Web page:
Therefore, arrays A and B both have three equal squares representing a number of pins.

Since two of the squares are 76 pins, she figured out that one square is worth:

Since both boxes now have three squares and she knows one is worth 38, she multiplies 38 by 3.

Therefore, boxes A and B now both have 114 pins.

Rishi Sunak’s “big idea” to make math compulsory by the age of 18 was derided as a “dead cat” last week to distract from the NHS crisis and winter of discontent

It comes after Mr Sunak’s “big idea” to make math compulsory up to the age of 18 was derided as a “dead cat” last week to distract from the NHS crisis and winter of discontent.

In his first major speech as Prime Minister on January 4, Mr Sunak pledged to equip children for the “jobs of the future” by tackling the UK’s high number of numbers.

Young people will be forced to take “some form” of math, taught either through new courses or existing qualifications such as A-levels, T-levels and core math. For most, the ride will likely involve hands-on skills rather than algebra.

But opposition parties dismissed the initiative as “empty” – while the Tories urged Mr Sunak to focus instead on tackling illegal immigration.

Nigel Farage lamented that ‘quadratic equations’ would not help to mend ‘broken Britain’.

Nigel Farage lamented that ‘quadratic equations’ would not help to mend ‘broken Britain’.

Former Cabinet Secretary John Redwood urged Mr Sunak to focus on tackling illegal immigration and the Canal crisis

According to the government, around eight million adults in England have the numeracy skills expected of primary school children.

Currently, only about half of 16- to 19-year-olds study mathematics in some form. The problem is particularly acute for disadvantaged students, 60 percent of whom by age 16 lack basic math skills.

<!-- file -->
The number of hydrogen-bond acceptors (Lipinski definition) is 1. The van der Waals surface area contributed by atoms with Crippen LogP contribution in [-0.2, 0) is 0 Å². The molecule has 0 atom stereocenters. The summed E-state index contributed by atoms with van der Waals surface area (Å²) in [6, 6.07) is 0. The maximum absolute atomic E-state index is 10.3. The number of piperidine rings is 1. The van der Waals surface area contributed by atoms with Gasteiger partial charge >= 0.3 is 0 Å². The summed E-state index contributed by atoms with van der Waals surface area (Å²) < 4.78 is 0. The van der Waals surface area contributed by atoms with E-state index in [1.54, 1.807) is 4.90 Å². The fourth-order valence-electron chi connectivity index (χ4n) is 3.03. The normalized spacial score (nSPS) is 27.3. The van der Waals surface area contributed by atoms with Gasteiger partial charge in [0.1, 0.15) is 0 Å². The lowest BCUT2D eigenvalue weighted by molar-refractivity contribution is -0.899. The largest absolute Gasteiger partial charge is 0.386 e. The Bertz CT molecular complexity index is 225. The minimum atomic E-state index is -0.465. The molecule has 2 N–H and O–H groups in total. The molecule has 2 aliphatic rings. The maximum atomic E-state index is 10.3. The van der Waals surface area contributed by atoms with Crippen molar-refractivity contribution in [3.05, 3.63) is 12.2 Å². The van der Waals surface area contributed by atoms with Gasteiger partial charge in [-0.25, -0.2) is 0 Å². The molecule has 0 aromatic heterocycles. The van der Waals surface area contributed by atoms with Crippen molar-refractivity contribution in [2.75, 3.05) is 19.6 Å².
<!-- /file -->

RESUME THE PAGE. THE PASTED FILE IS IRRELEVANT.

Shadow education secretary Bridget Phillipson said the prime minister “needs to show his work” as “he can’t keep this warmed-up, empty promise without more math teachers”.

She added: “Nevertheless, the government has failed to meet its target for new mathematics teachers year after year, and existing teachers are leaving in droves.”

A Labor source said: “In their desperation to ensure Sunak’s speech does not follow Keir’s speech, No 10 have revealed they have nothing to offer the country except… double math.

“As the health service collapses after 12 years of Tory rule, criminals terrorize the streets and working people worry about how their wages will last the month, the country has the right to ask: is this it?”

Former Cabinet Secretary John Redwood tweeted: “While the Prime Minister turns his attention to math classes, he should not forget his decision as the most pressing priority was to stop illegal migration.

“Parliament urgently needs to legislate on small boats and public services.”

Mr Farage also chimed in, saying: “So Rishi Sunak’s big idea to save the nation is math up to the age of 18! How will quadratic equations help solve broken Britain?’

https://www.dailymail.co.uk/femail/article-11622493/Can-solve-10-year-olds-maths-homework-Sky-News-Anna-Botting-shares-daughters-homework.html?ns_mchannel=rss&ns_campaign=1490&ito=1490 Can YOU solve this 10 year old’s math homework? Sky News’ Anna Botting shares her daughter’s homework